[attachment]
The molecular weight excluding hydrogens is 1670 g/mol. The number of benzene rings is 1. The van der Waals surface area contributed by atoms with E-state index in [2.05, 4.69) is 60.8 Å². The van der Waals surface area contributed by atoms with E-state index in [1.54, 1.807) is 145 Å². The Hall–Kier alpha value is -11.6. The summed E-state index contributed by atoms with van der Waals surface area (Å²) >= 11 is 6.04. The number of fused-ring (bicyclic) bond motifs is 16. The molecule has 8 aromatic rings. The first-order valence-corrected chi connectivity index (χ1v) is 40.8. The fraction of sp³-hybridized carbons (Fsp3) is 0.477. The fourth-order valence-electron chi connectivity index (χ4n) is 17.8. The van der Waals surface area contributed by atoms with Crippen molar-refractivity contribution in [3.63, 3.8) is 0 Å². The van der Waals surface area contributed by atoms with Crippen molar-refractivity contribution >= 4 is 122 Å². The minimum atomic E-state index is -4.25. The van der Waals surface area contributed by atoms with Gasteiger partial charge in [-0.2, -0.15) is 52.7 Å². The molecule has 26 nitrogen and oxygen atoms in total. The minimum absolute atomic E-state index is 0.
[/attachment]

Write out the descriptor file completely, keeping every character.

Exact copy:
The molecular weight excluding hydrogens is 1670 g/mol. The number of benzene rings is 1. The van der Waals surface area contributed by atoms with E-state index in [2.05, 4.69) is 60.8 Å². The van der Waals surface area contributed by atoms with E-state index in [1.54, 1.807) is 145 Å². The Hall–Kier alpha value is -11.6. The summed E-state index contributed by atoms with van der Waals surface area (Å²) >= 11 is 6.04. The number of fused-ring (bicyclic) bond motifs is 16. The molecule has 8 aromatic rings. The first-order valence-corrected chi connectivity index (χ1v) is 40.8. The fraction of sp³-hybridized carbons (Fsp3) is 0.477. The fourth-order valence-electron chi connectivity index (χ4n) is 17.8. The van der Waals surface area contributed by atoms with Crippen molar-refractivity contribution in [3.63, 3.8) is 0 Å². The van der Waals surface area contributed by atoms with Crippen molar-refractivity contribution >= 4 is 122 Å². The minimum atomic E-state index is -4.25. The van der Waals surface area contributed by atoms with Gasteiger partial charge in [-0.2, -0.15) is 52.7 Å². The molecule has 26 nitrogen and oxygen atoms in total. The minimum absolute atomic E-state index is 0.